Thrombosed External Hemorrhoid Excision Periprocedural Care

Updated: Feb 22, 2022
  • Author: Brett Wallace Lorber, MD, MPH, FACEP; Chief Editor: Erik D Schraga, MD  more...
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Periprocedural Care

Patient Education and Consent

Explain the procedure, benefits, risks, complications, and alternatives to the patient, the patient’s representative, or both. Obtain a signed informed consent. Ask the patient or the patient’s representative if he or she would like others to be present for the procedure.



Equipment required for the procedure includes the following:

  • Direct dedicated lighting
  • Sterile gloves
  • Antiseptic solution with skin swabs
  • Sterile drape
  • Local anesthetic solution (0.5% bupivacaine or 1% lidocaine with epinephrine)
  • Syringe, 5 mL
  • Needles, 18-gauge and 25- or 27-gauge
  • Small forceps for grasping tissue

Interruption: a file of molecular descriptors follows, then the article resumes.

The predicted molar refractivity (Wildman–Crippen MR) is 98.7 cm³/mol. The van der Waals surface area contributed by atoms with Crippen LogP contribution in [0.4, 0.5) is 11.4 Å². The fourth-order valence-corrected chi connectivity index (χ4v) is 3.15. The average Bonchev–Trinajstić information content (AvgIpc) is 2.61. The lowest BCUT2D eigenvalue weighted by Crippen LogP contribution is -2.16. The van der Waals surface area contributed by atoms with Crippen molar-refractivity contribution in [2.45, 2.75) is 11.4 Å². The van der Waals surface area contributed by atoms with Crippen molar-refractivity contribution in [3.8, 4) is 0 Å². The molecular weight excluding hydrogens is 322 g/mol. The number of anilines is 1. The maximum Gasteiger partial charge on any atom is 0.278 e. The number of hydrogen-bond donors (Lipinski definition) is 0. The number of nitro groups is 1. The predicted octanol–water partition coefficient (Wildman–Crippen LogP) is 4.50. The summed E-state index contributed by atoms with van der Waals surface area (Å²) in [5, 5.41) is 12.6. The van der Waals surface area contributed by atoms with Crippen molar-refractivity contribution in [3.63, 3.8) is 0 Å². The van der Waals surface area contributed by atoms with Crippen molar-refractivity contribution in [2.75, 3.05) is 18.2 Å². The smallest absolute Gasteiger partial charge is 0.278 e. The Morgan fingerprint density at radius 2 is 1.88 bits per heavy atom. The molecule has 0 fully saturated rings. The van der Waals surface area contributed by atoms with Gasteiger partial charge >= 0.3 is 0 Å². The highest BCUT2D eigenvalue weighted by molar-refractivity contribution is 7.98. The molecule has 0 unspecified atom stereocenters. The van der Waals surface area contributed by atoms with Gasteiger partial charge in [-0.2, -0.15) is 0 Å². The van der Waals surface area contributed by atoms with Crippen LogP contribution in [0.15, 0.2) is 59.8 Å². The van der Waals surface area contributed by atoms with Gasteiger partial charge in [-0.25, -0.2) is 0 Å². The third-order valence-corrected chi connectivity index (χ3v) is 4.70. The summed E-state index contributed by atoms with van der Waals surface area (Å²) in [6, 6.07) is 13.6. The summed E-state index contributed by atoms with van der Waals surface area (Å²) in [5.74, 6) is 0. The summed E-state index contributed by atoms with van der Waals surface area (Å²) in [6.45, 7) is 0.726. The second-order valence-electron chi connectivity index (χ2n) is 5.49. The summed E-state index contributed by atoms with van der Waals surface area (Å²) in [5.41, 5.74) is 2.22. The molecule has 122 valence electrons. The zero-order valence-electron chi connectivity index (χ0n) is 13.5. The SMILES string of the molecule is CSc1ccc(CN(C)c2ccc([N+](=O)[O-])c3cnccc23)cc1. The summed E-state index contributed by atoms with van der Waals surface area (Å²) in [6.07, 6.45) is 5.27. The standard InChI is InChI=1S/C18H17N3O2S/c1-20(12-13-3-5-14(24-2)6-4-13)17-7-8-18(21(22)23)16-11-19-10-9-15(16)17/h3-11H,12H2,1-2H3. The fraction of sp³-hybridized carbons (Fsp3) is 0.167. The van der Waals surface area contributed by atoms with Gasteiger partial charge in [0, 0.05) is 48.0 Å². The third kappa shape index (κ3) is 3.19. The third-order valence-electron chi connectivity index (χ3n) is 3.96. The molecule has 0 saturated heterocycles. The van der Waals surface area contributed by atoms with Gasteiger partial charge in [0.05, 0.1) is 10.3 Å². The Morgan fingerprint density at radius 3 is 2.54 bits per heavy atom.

• Iris scissors to cut tissue or packing gauze
  • Scalpel blade on a handle, No. 11 or No. 15
  • Multiple gauze squares, 4- × 4-in.
  • Adhesive tape, 2-in.
  • Absorbable suture, 3-0
  • Sterile packing gauze, 0.25-in.
  • Sterile dressing

It is important to have the equipment required for rescue techniques (eg, suturing equipment, silver nitrate) available at the bedside, in case bleeding occurs that is not controlled by direct pressure.


Patient Preparation


Pain control is extremely important for excision of a thrombosed external hemorrhoid. Assurance of adequate local anesthesia is important; at times, procedural sedation may be warranted. Local anesthesia for this procedure is discussed further below (see Technique). For more information, see Local Anesthetic Agents, Infiltrative Administration.


Place the patient in the prone or lateral decubitus position, with the gurney at a height that accommodates the practitioner. Position the patient prone on the gurney, and use two overlapping sheets to cover the patient’s buttocks. One sheet extends down the legs, and the other extends up the back.


Monitoring and Follow-up

Return precautions should be given both verbally and in written form. They should include the following:

  • Uncontrolled pain
  • Signs of infection (eg, pus, redness, fever)
  • Moderate-to-severe bleeding (minor bleeding is extremely common)

A wound check is necessary if pain or bleeding persists for more than 36-48 hours postoperatively.